Length : Natural := 0;
      Str: String (1..Size);
   end record;

-- 
Regards,
Dmitry A. Kazakov
http://www.dmitry-kazakov.de
0
Dmitry
8/9/2014 4:21:01 PM
On Sat, 09 Aug 2014 09:08:54 -0700, Jeffrey Carter wrote:

> It also appears that you're attempting to reinvent Ada.Strings.Bounded.

A more frequent use case is a constant string allocated and initialized
once.

Ada.Strings.Bounded is practically unusable. Unbounded_String offers no
advantage over custom type because it requires explicit conversion to
String, and is suspicious for allocating more memory in advance than
actually required. RM is silent about the memory usage strategy.

-- 
Regards,
Dmitry A. Kazakov
http://www.dmitry-kazakov.de
0
Dmitry
8/9/2014 4:26:23 PM
On 08/09/2014 09:26 AM, Dmitry A. Kazakov wrote:
>
> Ada.Strings.Bounded is practically unusable. Unbounded_String offers no
> advantage over custom type because it requires explicit conversion to
> String, and is suspicious for allocating more memory in advance than
> actually required. RM is silent about the memory usage strategy.

I agree that Ada.Strings.Bounded has a poor interface. I rarely use it. But when 
I do need bounded strings, I find the advantages of reuse usually outweight the 
disadvantages of the poor interface.

Using the standard library has the advantages of being more likely to be 
correct, requiring less development effort, and being easier for future readers 
to understand.

If you're worried about the implementation of an abstraction in the standard 
library in absence of any evidence that it is responsible for being unable to 
meet your requirements then you probably shouldn't be using Ada. Ada (and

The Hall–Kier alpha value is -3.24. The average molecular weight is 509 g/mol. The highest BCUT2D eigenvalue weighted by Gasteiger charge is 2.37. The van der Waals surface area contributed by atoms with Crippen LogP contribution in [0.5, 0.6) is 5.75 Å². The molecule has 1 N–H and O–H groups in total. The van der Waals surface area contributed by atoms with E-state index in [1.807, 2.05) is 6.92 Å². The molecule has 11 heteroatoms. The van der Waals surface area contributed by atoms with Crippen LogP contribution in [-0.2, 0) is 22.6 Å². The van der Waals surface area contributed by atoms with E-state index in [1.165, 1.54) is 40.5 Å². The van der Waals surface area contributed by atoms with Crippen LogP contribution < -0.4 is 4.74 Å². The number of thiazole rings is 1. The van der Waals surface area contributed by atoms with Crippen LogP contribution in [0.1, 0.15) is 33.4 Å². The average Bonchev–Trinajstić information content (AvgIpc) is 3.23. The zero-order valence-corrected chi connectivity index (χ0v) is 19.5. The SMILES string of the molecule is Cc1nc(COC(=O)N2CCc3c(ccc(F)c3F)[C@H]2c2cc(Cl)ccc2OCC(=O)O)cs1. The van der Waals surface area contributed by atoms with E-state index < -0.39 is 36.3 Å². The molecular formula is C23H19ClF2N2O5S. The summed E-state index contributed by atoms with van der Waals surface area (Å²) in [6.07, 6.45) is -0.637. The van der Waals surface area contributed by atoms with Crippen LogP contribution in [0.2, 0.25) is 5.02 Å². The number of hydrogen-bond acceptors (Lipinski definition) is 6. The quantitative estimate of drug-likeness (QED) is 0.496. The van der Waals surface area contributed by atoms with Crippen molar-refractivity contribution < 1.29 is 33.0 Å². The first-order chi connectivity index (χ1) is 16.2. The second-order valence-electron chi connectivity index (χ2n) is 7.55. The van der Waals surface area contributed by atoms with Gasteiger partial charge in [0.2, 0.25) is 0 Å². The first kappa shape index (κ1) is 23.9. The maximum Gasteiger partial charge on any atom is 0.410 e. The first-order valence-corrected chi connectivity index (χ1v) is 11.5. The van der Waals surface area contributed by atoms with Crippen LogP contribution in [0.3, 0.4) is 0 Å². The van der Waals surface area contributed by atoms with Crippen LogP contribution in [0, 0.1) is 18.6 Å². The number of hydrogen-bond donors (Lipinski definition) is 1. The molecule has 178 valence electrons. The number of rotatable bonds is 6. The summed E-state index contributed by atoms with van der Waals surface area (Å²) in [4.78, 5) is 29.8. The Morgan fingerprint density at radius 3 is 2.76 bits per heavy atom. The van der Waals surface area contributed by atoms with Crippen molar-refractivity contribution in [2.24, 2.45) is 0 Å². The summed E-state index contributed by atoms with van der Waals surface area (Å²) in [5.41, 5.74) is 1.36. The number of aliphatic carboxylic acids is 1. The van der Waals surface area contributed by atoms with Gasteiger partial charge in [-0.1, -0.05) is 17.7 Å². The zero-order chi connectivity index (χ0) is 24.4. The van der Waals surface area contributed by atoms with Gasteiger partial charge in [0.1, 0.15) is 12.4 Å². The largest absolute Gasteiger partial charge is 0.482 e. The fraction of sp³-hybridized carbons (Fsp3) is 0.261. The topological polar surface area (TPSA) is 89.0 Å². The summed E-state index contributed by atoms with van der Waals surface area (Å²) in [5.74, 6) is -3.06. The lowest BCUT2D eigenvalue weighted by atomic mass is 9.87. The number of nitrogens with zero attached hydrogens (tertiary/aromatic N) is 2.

software engineering) is largely about abstraction and not worrying about 
implementations unless one has to.

-- 
Jeff Carter
"Insufficient laughter--that's grounds for divorce."
Play It Again, Sam
126
0
Jeffrey
8/9/2014 4:46:35 PM
On Sat, 09 Aug 2014 09:46:35 -0700, Jeffrey Carter wrote:

> Using the standard library has the advantages of being more likely to be 
> correct, requiring less development effort, and being easier for future readers 
> to understand.

Provided the library is used properly. Unbounded_String is not intended for
keeping constant strings. Or, considering another example of its frequent
*misuse*, for having String out-parameters.
 
> If you're worried about the implementation of an abstraction in the standard 
> library in absence of any evidence that it is responsible for being unable to 
> meet your requirements then you probably shouldn't be using Ada. Ada (and 
> software engineering) is largely about abstraction and not worrying about 
> implementations unless one has to.

I am worried about using wrong abstractions, which is poor engineering.
Unbounded_String is firstly poorly designed (should have been a type
related to String) and secondly is designed for a different purpose
(Strings of varying length).

-- 
Regards,
Dmitry A. Kazakov
http://www.dmitry-kazakov.de
0
Dmitry
8/9/2014 4:57:27 PM